The Qatari-Saudi Cold War is a geopolitical scheme cooked up by the US and the UAE, as I explained in my 21st Century Wire article about “The Machiavellian Plot to Provoke Saudi Arabia and Qatar into a “Blood Border” War”, but it’s not exactly a surprise that it happened. My September 2016 forward-looking analysis about “The GCC: The Tripartite’s Big Barter In The ‘Eurasian Balkans’” presciently forecast that a second round of Gulf tensions was bound to occur, and that the Great Power Tripartite of Russia, Iran, and Turkey could cooperate with Qatar in helping to break Riyadh’s stranglehold on the GCC. Moreover, my Geopolitica.Ru analysis from earlier this week about “Russia’s Energy Diplomacy In The Mideast: Boom Or Bust?” accurately predicted that Russia will play a role in mediating tensions between the two feuding GCC countries, which has now officially come to pass with the Qatari Foreign Minister’s visit to Moscow this weekend.
There are concrete geostrategic reasons why Russia is making itself available to Qatar as a mediator, and these mostly have to do with positioning Moscow as the supreme balancing force all across the Eurasian supercontinent and probing the potential for a “gas OPEC” between the two and Iran. Apart from the tangible dividends, however, there stand to be more immediate soft power results from Russia’s outreach to Qatar. Moscow took the wise move to announce that it’s ready to increase food shipments to Doha, which is hugely symbolic considering that Muslims all across the world are fasting to commemorate the Holy Month of Ramadan. For readers who aren’t aware of what this entails, Muslims fast all throughout the day and then eat a large multi-dish meal after sunset during iftar. Ramadan is supposed to be a month of Islamic solidarity and celebration, but regrettably, Saudi Arabia decided to launch its asymmetrical aggression against Qatar at this time, and the self-inflicted reputational consequences have already been severe.
Many Muslims from all across the world have voiced their disgust on social media, unable to believe that the Custodian of the Two Holy Mosques would dare cut off food shipments to a fellow member of the ummah (international Muslim community) during this Holy Month. Some have even (rightly) accused Saudi Arabia of acting on orders from “Israel” because Tel Aviv has publicly backed Riyadh’s every move. Saudi Arabia’s backstabbing of former ally Qatar looks even more treacherous when contrasted with Iran’s offer to provide food to the de-facto embargoed country and even allow it to use the Islamic Republic’s ports for commerce. This isn’t supposed to happen, at least according to the radical sectarian narrative promoted by Saudi Arabia, but the very fact that Shiite Iran is extending humanitarian assistance to Sunni Qatar debunks the manufactured Sunni-Shiite geopolitical split that Riyadh has been heavily promoting for decades. What’s more, Russia’s food shipments to Qatar therefore take on an even more heightened symbolic meaning in this context.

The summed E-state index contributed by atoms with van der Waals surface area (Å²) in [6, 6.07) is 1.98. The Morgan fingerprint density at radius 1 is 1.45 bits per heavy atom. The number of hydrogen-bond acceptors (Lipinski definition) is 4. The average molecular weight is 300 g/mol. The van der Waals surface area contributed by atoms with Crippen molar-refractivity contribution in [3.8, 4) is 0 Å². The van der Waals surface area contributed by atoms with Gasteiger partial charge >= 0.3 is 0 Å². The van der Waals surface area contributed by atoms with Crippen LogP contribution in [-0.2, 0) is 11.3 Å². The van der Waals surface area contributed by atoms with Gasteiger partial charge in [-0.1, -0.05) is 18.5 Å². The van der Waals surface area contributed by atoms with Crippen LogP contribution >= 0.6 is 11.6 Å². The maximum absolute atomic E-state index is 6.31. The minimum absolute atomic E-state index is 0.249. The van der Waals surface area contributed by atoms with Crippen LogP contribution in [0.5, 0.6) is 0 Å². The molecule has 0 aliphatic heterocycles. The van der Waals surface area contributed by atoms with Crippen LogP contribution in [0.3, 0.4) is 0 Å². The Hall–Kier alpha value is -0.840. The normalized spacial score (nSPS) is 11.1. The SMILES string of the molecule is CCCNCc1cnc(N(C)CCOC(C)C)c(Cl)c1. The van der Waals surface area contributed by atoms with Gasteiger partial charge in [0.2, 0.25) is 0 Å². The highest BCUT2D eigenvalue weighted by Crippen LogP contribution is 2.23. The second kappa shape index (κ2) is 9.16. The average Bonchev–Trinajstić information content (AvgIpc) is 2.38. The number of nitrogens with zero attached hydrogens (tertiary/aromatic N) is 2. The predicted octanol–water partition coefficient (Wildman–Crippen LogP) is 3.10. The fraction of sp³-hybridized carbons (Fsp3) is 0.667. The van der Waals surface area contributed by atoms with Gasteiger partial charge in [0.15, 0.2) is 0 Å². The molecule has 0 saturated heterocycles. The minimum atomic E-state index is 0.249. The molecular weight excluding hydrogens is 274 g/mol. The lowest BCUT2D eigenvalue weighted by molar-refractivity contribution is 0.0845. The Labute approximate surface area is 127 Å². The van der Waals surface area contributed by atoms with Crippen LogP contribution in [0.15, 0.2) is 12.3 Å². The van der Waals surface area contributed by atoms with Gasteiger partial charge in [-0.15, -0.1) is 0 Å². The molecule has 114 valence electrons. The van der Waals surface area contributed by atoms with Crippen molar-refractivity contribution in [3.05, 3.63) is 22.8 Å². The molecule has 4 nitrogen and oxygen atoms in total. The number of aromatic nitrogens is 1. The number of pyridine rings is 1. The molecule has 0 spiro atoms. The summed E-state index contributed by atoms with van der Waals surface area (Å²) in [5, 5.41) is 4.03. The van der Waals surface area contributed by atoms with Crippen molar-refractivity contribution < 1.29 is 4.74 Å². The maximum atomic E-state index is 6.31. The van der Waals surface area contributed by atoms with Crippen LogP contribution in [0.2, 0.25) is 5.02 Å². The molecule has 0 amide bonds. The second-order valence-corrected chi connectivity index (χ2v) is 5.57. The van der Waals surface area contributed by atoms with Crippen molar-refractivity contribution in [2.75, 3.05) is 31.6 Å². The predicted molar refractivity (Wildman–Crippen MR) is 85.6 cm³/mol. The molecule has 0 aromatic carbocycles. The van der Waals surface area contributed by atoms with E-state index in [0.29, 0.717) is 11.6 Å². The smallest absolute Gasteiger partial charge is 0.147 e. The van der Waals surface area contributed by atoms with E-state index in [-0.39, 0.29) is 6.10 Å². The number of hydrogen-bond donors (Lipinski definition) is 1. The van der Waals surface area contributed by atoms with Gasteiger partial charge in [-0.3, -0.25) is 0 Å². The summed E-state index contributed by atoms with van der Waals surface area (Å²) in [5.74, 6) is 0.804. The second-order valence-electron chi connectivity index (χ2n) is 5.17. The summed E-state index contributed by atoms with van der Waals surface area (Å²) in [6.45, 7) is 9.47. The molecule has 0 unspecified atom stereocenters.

Russia’s grand strategy is to become the Eurasian Balancer, and it can only do this by peacefully managing intra-Islamic relations between the Sunni and Shiite communities. Moscow’s policies aren’t sectarian by any measure, though they’ve unfortunately been branded as such by some Muslims and especially Qatar’s ummah-wide Al Jazeera media outlet due to the misleading perception that they supposedly only benefit Shiites (Alawite President Assad and Iran). This is the wrong way to interpret Russia’s anti-terrorist intervention in Syria, but it’s unfortunately convenient for agenda-driven actors to frame the game-changing events over the past couple of years along these lines. One of those self-interested forces which actively promoted this idea and deliberately fanned the flames of sectarian violence is Qatar through its publicly financed Al Jazeera platform, though interestingly, Doha is now in a position of semi-strategic dependency on Moscow which could potentially lead to a more neutral shift in the station’s coverage of Russia’s Mideast policies.
Altogether, Russia’s proposal to ship food to Qatar in helping the peninsular country break through the Saudi-led embargo has served two strategic soft power objectives. The first is that Moscow is no longer perceived as the “pro-Shiite” actor that some of the region’s citizenry were wrongly brainwashed into thinking that it was, and secondly, Russia’s reputation will likely improve as a result of Al Jazeera’s expectedly more neutral coverage of its Mideast policy. Considering that Al Jazeera is largely responsible for this false sectarian narrative anyhow, Russia’s humanitarian courtship of Qatar during Ramadan could go a long way in sustainably reversing this if Doha directs the station to more neutrally cover Moscow’s Mideast moves as a sign of gratitude for its support. The soft power surge that this would give to Russia’s regional policy is immeasurable, and it would advance Moscow’s grand strategic goal of becoming the premier balancing force in Eurasia, especially as it relates to easing tensions surrounding the US’ recent aggravation of the Sunni-Shiite split.